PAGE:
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Fichte's Foundations of Natural Right
A Critical Guide

Part of Cambridge Critical Guides

Gabriel Gottlieb, Angelica Nuzzo, Frederick Neuhouser, James A. Clarke, Allen W. Wood, Paul Franks, John Russon, Wayne Martin, David James, Michael Nance, Dean Moyar, Jean-Christophe Merle
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  • Date Published: September 2016
  • availability: This ISBN is for an eBook version which is distributed on our behalf by a third party.
  • format: Adobe eBook Reader
  • isbn: 9781316777534

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  • Fichte's Foundations of Natural Right (1796/97) was one of the most influential books in nineteenth-century philosophy. It was read carefully by Schelling, Hegel, and Marx, and initiated a tradition in German philosophy that considers human subjectivity to be relational and intersubjective, thus requiring relations of recognition between subjects. The essays in this volume highlight this little-understood book's most important ideas and innovations. They offer discussions of Fichte's conception of freedom, self-consciousness, coercion, the summons, the body, and human rights, together with new analyses of his deduction of right, his views on the social contract, and his arguments for the separation of right from morality. The essays expand and deepen ongoing debates in the scholarship and chart new avenues of thought about Fichte's most enduring work of political philosophy. They will be essential reading for students and scholars of German Idealism, nineteenth-century philosophy, and the history of political thought.

    • Deepens understanding of and provides new perspectives on Fichte's main concepts
    • Will appeal to readers interested in classical topics in political philosophy (social contract, property, and state legitimacy)
    • Demonstrates the importance of Fichte's thought in its own right, independent of his relationship to Kant and Hegel
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    Reviews & endorsements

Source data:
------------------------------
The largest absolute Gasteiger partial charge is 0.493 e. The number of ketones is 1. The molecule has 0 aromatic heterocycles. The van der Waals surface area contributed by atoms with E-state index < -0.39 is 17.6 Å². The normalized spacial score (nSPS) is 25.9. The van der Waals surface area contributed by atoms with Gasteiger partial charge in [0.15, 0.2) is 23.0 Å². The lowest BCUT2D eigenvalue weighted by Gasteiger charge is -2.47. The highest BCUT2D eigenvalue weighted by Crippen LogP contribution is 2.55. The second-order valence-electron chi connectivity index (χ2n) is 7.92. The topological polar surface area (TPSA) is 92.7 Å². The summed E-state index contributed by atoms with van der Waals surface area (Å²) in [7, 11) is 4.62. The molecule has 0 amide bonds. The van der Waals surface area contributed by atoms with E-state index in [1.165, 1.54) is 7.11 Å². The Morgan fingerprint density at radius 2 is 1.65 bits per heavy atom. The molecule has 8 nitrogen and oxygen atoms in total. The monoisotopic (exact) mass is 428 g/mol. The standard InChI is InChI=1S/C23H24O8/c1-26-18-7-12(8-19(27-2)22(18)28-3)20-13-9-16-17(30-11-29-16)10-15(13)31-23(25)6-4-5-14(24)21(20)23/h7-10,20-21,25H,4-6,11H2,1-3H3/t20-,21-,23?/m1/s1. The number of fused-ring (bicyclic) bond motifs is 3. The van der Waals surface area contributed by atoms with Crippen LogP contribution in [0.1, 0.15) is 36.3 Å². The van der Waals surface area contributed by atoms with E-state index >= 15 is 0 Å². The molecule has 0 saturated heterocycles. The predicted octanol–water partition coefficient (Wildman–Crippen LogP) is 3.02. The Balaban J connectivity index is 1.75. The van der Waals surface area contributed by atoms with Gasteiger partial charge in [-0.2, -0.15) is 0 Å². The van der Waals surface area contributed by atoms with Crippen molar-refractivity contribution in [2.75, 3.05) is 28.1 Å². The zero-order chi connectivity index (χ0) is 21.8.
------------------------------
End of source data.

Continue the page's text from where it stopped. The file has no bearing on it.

'In my judgment, this is the best volume of essays on Fichte (and certainly on Fichte's political philosophy) to have appeared in any language.' Jeffery Kinlaw, McMurry University, Texas

    'This excellent collection features consistently illuminating and often groundbreaking work on issues raised by Fichte's philosophy of right. All twelve chapters make new contributions to specialized debates. Most will be accessible to nonspecialists nonetheless, and many will richly repay careful consideration by readers interested in Fichte, post-Kantian political theory, or classic debates about rights and the state.' Steven Hoeltzel, Journal of the History of Philosophy

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    Product details

    • Date Published: September 2016
    • format: Adobe eBook Reader
    • isbn: 9781316777534
    • availability: This ISBN is for an eBook version which is distributed on our behalf by a third party.
  • Table of Contents

    Introduction Gabriel Gottlieb
    1. Fichte's Foundations of Natural Right and its relation to Kant Angelica Nuzzo
    2. Fichte's separation of right from morality Frederick Neuhouser
    3. Fichte's independence thesis James A. Clarke
    4. Deduction of the summons and the existence of other rational beings Allen W. Wood
    5. Fichte's Kabbalistic realism: summons as ẓimẓum Paul Franks
    6. Fichte's developmental view of self-consciousness Gabriel Gottlieb
    7. The body as site of action and intersubjectivity in Fichte's Foundations of Natural Right John Russon
    8. Fichte's transcendental deduction of private property Wayne Martin
    9. Fichte on personal freedom and the freedom of others David James
    10. Freedom, coercion, and the relation of right Michael Nance
    11. Fichte's organic unification: recognition and the self-overcoming of social contract theory Dean Moyar
    12. Fichte and human rights Jean-Christophe Merle.

  • Editor

    Gabriel Gottlieb, Xavier University, Ohio
    Gabriel Gottlieb is Assistant Professor of Philosophy at Xavier University, Ohio. He is the author of a number of articles on Fichte in publications including The Nineteenth Century Philosophy Reader (2015).

    Contributors

    Gabriel Gottlieb, Angelica Nuzzo, Frederick Neuhouser, James A. Clarke, Allen W. Wood, Paul Franks, John Russon, Wayne Martin, David James, Michael Nance, Dean Moyar, Jean-Christophe Merle

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